My tailor is rich. Why your tailor it is not yet?

Sounds like grammatically incorrect to me, but putting in context and followed to the previous sentence, would it be correct to say this?

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    When you say "Why your tailor it is not yet?" (which does not make any sense in English) are you trying to say "Why isn't your tailor rich yet?" If you are then it in your sentence presumably stands for "rich". Is that what you are trying to say? – BoldBen Oct 30 '20 at 5:01

"Why your tailor it is not yet." is not grammatically correct with or without the "it".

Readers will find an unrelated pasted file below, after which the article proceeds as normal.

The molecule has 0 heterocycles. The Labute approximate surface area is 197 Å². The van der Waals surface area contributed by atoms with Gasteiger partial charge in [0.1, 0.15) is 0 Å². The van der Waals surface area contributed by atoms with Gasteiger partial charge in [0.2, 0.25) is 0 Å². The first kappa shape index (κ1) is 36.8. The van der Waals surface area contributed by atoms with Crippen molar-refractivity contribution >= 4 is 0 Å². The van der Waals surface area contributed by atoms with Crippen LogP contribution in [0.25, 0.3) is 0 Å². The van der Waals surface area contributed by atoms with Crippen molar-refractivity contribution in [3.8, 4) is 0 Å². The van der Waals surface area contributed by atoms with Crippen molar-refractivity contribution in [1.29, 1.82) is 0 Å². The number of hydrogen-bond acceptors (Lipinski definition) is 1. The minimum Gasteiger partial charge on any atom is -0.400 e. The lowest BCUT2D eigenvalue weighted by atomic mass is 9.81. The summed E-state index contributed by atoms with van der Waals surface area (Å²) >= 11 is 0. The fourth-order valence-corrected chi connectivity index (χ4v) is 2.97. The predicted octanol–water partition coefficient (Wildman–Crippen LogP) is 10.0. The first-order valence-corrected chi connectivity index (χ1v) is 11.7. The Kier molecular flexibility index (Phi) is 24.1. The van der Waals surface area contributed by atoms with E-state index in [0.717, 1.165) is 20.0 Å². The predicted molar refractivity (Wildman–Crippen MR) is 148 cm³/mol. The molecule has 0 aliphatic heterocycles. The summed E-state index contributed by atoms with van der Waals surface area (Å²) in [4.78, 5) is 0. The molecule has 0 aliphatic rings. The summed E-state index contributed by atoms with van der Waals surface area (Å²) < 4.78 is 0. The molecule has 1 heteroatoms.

I believe what you want to say is "Why is your tailor not rich yet?" or more shortly, "Why isn't your tailor yet?" (in this case, we would not say "Why is not your tailor yet?" because then it becomes awkward).

The "it" is unnecessary in this question because it does not refer to anything in the context of the situation. All we care about is "your tailor", but we already name him explicitly in the question.

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